- Place your space heater on a level surface. This reduces the chances of it falling or getting knocked over on accident. Avoid placing it on furniture, bedding, or another surface that is likely to catch fire.
- Avoid placing your space heater in high traffic areas. Putting your space heater in doorways and other high traffic areas will increase the chances of it getting knocked over.
- Keep space heaters at a safe distance. A good rule of thumb is to keep them three feet away from furniture, curtains, bedding, and other potentially flammable items in the room. The safety instructions for your specific model may also include a specific safety distance as well. Always follow the instructions for your space heater.
- Supervise children and pets when using your space heater. Children and pets are often naturally curious and prone to touching or playing with space heaters. Not only is it likely they could burn or injure themselves, but they also increase the chances of a space heater fire.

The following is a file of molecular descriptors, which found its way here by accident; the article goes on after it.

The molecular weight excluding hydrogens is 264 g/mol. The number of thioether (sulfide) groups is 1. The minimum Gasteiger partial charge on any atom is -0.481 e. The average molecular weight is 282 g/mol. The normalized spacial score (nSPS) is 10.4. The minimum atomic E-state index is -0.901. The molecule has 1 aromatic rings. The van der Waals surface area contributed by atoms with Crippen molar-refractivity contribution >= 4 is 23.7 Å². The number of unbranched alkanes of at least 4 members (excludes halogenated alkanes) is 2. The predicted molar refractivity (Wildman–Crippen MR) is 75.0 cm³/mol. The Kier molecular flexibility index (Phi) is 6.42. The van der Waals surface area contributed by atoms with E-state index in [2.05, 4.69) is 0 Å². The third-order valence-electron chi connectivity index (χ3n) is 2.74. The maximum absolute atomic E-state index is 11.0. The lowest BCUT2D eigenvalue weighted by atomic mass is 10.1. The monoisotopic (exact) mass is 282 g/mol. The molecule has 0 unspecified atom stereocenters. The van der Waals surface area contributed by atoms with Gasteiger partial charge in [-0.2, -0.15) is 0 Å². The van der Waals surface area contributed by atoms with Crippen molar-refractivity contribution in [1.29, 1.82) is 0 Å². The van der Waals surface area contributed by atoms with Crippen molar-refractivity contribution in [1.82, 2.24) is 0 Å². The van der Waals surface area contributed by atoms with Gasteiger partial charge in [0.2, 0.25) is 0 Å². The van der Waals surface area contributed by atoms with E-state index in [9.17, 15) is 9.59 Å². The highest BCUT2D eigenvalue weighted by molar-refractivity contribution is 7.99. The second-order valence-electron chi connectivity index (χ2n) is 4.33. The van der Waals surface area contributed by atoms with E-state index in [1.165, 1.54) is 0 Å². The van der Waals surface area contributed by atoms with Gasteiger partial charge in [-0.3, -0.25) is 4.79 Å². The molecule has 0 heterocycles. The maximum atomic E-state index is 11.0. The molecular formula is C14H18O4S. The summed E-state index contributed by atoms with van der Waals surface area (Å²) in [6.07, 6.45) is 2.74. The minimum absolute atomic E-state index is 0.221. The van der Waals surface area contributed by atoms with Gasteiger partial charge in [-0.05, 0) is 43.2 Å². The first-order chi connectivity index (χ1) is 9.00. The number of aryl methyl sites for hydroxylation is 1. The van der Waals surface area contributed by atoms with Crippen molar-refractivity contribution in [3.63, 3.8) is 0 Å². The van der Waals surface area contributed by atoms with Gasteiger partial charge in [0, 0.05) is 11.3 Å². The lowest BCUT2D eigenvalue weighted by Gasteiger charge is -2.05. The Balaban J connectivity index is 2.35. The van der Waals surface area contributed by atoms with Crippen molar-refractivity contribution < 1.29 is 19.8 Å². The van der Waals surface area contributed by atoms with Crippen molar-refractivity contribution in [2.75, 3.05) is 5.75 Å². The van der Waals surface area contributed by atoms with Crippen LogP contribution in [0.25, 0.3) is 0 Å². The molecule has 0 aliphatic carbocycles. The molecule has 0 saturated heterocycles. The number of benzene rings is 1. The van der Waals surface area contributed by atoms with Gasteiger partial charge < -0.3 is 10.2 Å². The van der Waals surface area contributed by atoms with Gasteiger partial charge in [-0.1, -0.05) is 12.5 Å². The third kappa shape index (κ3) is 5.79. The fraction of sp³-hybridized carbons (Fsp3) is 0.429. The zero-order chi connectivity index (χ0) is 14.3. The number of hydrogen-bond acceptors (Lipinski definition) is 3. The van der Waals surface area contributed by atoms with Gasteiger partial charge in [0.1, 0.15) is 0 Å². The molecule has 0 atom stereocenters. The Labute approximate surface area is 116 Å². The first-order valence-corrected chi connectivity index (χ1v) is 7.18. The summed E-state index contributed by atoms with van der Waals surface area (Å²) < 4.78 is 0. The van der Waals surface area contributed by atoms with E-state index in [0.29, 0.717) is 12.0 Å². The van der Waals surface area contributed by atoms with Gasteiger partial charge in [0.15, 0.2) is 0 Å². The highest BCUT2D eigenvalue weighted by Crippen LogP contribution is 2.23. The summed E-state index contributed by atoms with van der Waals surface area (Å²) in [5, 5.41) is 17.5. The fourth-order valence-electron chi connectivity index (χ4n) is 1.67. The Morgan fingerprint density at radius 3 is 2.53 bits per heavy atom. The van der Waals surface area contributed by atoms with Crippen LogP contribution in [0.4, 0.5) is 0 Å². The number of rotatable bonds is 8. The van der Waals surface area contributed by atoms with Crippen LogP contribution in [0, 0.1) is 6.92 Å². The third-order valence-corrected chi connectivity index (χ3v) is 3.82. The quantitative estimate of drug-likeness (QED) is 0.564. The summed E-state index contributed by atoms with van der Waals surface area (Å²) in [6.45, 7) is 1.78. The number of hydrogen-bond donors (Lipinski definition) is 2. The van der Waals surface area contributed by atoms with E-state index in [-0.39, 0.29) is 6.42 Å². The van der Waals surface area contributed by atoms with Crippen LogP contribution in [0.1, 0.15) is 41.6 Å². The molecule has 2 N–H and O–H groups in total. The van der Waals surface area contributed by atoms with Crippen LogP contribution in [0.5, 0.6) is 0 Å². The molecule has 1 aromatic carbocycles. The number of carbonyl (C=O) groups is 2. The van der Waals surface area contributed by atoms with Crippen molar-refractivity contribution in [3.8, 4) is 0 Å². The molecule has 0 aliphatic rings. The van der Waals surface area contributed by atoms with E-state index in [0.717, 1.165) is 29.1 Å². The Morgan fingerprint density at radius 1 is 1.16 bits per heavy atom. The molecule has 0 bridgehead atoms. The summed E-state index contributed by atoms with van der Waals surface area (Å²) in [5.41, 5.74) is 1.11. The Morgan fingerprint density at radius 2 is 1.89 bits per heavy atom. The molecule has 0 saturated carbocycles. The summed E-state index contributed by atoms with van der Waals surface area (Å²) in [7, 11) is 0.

- Turn off your space heater when you leave the room. Even if you only plan on leaving the room for a moment, you should turn off your space heater to prevent a fire. You never know when you might get called away or get wrapped up in something else. Most space heaters heat up very quickly, so there is no significant disadvantage to turning it off for a few minutes.
- Avoid using space heaters in the bathroom or near a water source. Whether your device is electric or gas burning, water can short out the unit and lead to a space heater fire.
- Only use your space heater as intended. Space heaters are designed to warm areas in a home or business and should never be used for other purposes. This includes cooking food, drying wet clothing, or warming bedding.
- Allow your space heater to cool before storing it. You should always put your space heater away after every use, but all it plenty of time to cool down first. Ideally, you should allow it to cool for at least one hour for storing it to prevent a space heater fire.